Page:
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SF Tidbits for 12/9/09

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2 Comments on SF Tidbits for 12/9/09

  1. [Editor: Meta tags removed]

    Brrr… did anyone else feel that chill. Well, I did. I haven’t been able to think about anything else since this whole Black Matrix flap started. I’ve been reading the blog posts from Scalzi and Rachel Swirsky’s guest blog post on Jeff Vandermeer’s site and I must say that I’m more than a little disturbed by the whole thing. The chill I feel is the people at the pro level pulling up the ladder saying “you stay down there boy.” These major editors and authors with large clout slamming on a small non-pro market feels just wrong. I plain don’t understand why Scalzi is insulted by the pay rate that has nothing to do with him. He clearly would never submit to Black Matrix, but other new writers might. Writers like myself.

    If it were left to editors like Rachel Swirsky there would be no new writers at all. Her market is a reprint, pro-rate market that—by her own admission—takes stories from only the pro-rate markets. She admits in her blog piece –

    I could tell you lots of things about slush. I could tell you, for instance, that if you are submitting an unsold story to a reprint market and your name isn’t Tim Pratt or Greg Van Eekhout, you are not going to sell that story to me. Why? Because you’re competing with stories printed in the best magazines, chosen by the best editors in the business. If your story was ready to compete with top-level stuff, some other editor would have seen that before your story made it down the market list to find me. Could there be an exception? Sure. There are exceptions to everything. But so far, I haven’t found one to this rule.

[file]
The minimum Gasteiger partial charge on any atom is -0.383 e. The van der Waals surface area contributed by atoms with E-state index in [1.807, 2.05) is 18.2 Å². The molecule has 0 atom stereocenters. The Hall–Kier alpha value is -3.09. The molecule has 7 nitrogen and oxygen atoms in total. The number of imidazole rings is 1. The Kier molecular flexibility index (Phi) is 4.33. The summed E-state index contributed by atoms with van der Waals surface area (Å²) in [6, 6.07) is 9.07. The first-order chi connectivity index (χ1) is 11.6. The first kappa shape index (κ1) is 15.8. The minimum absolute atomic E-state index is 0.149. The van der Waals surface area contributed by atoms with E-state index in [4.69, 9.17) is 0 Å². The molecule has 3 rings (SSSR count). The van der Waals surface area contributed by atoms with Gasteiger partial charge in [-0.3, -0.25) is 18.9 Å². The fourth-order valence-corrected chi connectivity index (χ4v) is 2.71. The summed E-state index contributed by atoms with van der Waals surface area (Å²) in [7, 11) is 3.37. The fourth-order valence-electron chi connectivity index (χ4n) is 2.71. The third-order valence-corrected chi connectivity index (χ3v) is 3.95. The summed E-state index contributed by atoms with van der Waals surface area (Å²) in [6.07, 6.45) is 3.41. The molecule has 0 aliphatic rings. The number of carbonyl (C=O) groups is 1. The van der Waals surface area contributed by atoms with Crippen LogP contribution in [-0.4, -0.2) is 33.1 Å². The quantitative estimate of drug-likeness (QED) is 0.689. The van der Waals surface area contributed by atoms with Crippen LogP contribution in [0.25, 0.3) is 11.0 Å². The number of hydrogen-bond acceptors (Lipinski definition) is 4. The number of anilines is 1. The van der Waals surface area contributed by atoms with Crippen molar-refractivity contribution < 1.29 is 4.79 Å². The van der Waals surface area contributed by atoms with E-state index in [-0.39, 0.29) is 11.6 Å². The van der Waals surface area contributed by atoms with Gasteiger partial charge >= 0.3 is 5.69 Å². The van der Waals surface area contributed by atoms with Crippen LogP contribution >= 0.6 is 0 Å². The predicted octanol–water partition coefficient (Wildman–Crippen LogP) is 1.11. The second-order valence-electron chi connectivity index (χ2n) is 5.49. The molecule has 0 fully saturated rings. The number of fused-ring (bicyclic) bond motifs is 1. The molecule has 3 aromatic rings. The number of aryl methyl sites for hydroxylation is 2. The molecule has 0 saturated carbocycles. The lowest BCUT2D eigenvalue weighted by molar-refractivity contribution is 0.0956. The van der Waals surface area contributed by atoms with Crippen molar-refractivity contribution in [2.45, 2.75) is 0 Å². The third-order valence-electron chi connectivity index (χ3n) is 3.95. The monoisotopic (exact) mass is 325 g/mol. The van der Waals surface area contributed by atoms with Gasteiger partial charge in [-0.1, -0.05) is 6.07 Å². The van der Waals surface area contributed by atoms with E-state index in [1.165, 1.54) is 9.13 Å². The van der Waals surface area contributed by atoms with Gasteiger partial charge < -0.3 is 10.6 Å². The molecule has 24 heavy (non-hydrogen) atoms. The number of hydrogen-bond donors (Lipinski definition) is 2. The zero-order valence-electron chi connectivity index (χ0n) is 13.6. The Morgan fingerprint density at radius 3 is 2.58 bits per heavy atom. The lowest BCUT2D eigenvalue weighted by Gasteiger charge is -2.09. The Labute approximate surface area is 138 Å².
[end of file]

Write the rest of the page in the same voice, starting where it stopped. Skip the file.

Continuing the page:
So why does she have a slush pile??? It’s a waste of everyone’s time, including hers. I don’t get it.

    And the silence on this is just too much. I know that people are scared to say anything to these bigwigs in the field. I guess I’m just stupid enough to do it (I prefer gutsy, but I digress.) These smaller non-paying, or low-paying markets play a critical part in the development of the speculative genres. They encourage new writers and give them a place to be heard. Not everyone is friends with someone who will open a door and give them a shot. Some people have to work long and hard to get recognition. New writers are given a shot in these markets that they are often denied in the pro-rate markets. It’s the smaller, so called “crappy,” markets where the new voices are found.

    BTW, calling a market “crappy” because they cannot pay SFWA pro-rates is downright rude. There are plenty of really great markets that pay semi-pro rates, token rates, and even nothing. I’ve run a business and I know how hard it is to keep things afloat when all you get in return for your efforts is love. It seems like a shitty thing to say about someone’s efforts.

  2. Sorry for the style tags. I won’t cut and paste from Word again. :o)

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